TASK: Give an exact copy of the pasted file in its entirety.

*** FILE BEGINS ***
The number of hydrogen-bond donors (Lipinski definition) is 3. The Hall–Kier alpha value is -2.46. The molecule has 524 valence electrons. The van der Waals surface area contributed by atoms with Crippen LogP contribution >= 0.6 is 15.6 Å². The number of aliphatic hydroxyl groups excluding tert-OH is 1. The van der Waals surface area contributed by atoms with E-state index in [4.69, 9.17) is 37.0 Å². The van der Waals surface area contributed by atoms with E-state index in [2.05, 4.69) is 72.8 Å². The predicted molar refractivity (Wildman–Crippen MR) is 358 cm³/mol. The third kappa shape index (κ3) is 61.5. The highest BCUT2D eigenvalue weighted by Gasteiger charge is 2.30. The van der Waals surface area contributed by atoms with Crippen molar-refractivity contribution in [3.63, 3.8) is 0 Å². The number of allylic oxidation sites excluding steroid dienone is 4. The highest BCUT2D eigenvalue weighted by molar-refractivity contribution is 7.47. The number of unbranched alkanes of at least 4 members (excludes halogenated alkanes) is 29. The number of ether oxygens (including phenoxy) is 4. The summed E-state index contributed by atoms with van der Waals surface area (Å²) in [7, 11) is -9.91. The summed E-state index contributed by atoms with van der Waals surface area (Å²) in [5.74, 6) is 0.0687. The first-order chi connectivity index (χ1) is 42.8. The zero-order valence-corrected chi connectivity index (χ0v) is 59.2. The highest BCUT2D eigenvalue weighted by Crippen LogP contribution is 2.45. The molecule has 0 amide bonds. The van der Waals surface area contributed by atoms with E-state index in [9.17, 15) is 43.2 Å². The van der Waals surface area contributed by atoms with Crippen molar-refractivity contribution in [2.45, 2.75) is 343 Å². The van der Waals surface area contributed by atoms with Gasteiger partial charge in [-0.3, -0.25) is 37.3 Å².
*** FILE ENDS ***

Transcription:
The number of hydrogen-bond donors (Lipinski definition) is 3. The Hall–Kier alpha value is -2.46. The molecule has 524 valence electrons. The van der Waals surface area contributed by atoms with Crippen LogP contribution >= 0.6 is 15.6 Å². The number of aliphatic hydroxyl groups excluding tert-OH is 1. The van der Waals surface area contributed by atoms with E-state index in [4.69, 9.17) is 37.0 Å². The van der Waals surface area contributed by atoms with E-state index in [2.05, 4.69) is 72.8 Å². The predicted molar refractivity (Wildman–Crippen MR) is 358 cm³/mol. The third kappa shape index (κ3) is 61.5. The highest BCUT2D eigenvalue weighted by Gasteiger charge is 2.30. The van der Waals surface area contributed by atoms with Crippen molar-refractivity contribution in [3.63, 3.8) is 0 Å². The number of allylic oxidation sites excluding steroid dienone is 4. The highest BCUT2D eigenvalue weighted by molar-refractivity contribution is 7.47. The number of unbranched alkanes of at least 4 members (excludes halogenated alkanes) is 29. The number of ether oxygens (including phenoxy) is 4. The summed E-state index contributed by atoms with van der Waals surface area (Å²) in [7, 11) is -9.91. The summed E-state index contributed by atoms with van der Waals surface area (Å²) in [5.74, 6) is 0.0687. The first-order chi connectivity index (χ1) is 42.8. The zero-order valence-corrected chi connectivity index (χ0v) is 59.2. The highest BCUT2D eigenvalue weighted by Crippen LogP contribution is 2.45. The molecule has 0 amide bonds. The van der Waals surface area contributed by atoms with E-state index in [9.17, 15) is 43.2 Å². The van der Waals surface area contributed by atoms with Crippen molar-refractivity contribution in [2.45, 2.75) is 343 Å². The van der Waals surface area contributed by atoms with Gasteiger partial charge in [-0.3, -0.25) is 37.3 Å².